Definition: A pondless waterfall or "child-proof waterfall" is a
waterfall that cascades into a subterranean catch basin or cistern
rather than a pond. The collected water is then returned to the top of
the waterfall by means of a pump system.
In 1984 I built what I called a "childproof" waterfall using reinforced
concrete, because building codes state that because of the liability
factor, ponds can only be 18" deep or you are required to conform to all
of the same building codes and requirements of a swimming pool (6 foot
fence perimeter, special gates, door alarms, etc.)." Since this
waterfall was located in the front yard, it could not be more than 18"
and if it was, there was not enough space for a large enough pond to
prevent it from being sucked dry by the time the water returned back to
the pond by way of the waterfall. So I installed an electronic water
leveler system to insure the collection basin would automatically be
replenished with water as needed. My term for this type of water feature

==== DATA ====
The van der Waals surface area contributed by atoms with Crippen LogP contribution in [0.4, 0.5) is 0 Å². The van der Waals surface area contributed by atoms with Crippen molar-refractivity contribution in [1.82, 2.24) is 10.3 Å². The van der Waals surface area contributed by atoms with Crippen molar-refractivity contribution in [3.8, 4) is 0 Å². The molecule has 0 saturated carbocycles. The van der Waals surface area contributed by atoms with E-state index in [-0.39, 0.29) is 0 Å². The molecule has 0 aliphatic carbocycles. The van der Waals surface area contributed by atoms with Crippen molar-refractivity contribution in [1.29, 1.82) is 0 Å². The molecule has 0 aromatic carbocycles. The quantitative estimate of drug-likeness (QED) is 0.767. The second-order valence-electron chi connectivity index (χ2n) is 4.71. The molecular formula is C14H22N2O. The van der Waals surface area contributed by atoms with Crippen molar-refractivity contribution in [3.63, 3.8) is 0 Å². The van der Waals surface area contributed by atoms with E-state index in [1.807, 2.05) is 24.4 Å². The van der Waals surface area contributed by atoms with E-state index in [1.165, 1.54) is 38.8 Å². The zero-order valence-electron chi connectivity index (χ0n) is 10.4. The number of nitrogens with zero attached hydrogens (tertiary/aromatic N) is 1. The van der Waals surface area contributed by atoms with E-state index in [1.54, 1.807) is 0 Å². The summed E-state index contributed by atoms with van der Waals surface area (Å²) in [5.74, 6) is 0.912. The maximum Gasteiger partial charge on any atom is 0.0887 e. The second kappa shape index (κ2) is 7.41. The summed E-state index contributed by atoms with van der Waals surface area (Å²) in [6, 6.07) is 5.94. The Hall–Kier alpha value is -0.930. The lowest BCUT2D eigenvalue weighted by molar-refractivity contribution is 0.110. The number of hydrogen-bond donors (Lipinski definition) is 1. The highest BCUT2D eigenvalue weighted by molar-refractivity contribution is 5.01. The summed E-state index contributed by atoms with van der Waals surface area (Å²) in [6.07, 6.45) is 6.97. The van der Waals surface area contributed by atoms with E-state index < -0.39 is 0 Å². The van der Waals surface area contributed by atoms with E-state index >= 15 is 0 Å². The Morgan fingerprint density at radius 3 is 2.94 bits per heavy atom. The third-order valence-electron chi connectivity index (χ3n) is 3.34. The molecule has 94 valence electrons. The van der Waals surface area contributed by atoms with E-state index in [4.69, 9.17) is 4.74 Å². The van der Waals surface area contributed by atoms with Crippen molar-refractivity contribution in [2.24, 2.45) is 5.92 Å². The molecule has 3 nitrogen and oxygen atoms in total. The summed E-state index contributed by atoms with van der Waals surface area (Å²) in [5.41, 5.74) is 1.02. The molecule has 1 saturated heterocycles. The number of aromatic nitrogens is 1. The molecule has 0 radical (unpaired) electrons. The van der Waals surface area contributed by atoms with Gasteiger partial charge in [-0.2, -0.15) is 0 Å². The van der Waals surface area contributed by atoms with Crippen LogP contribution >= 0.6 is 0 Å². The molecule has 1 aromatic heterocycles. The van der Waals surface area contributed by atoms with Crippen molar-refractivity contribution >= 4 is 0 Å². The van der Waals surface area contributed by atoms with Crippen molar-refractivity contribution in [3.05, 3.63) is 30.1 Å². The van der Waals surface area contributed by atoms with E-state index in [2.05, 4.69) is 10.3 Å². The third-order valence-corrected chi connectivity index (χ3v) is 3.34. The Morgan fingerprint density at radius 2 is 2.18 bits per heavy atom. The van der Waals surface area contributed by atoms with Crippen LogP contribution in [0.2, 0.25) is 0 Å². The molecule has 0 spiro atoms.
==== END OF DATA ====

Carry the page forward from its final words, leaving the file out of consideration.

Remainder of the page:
is "child-proof" because it makes it safe for children and eliminates
the liability factor and passes the building codes. Since the advent of
utilizing rubber liners to construct waterfalls and ponds in the early
nineties, this type of waterfall has been called a "pondless
Rubber liner ponds and waterfalls are okay for short term use. However,
they are susceptible to attacks from rats, mice, ground squirrels,
gophers, chipmunks, tree roots, sharp objects, stretching from heavy
boulders etc. I go into great detail on the critical flaws of pond liner
construction in an article entitled Pondless Waterfalls: Concrete vs.
Liners. This article contains documentation that leaves no doubt that
pondless waterfalls are cheaper to build using concrete and steel rather
than using a pondless waterfall liner kit. Not to mention that it is
cheaper to operate and maintain.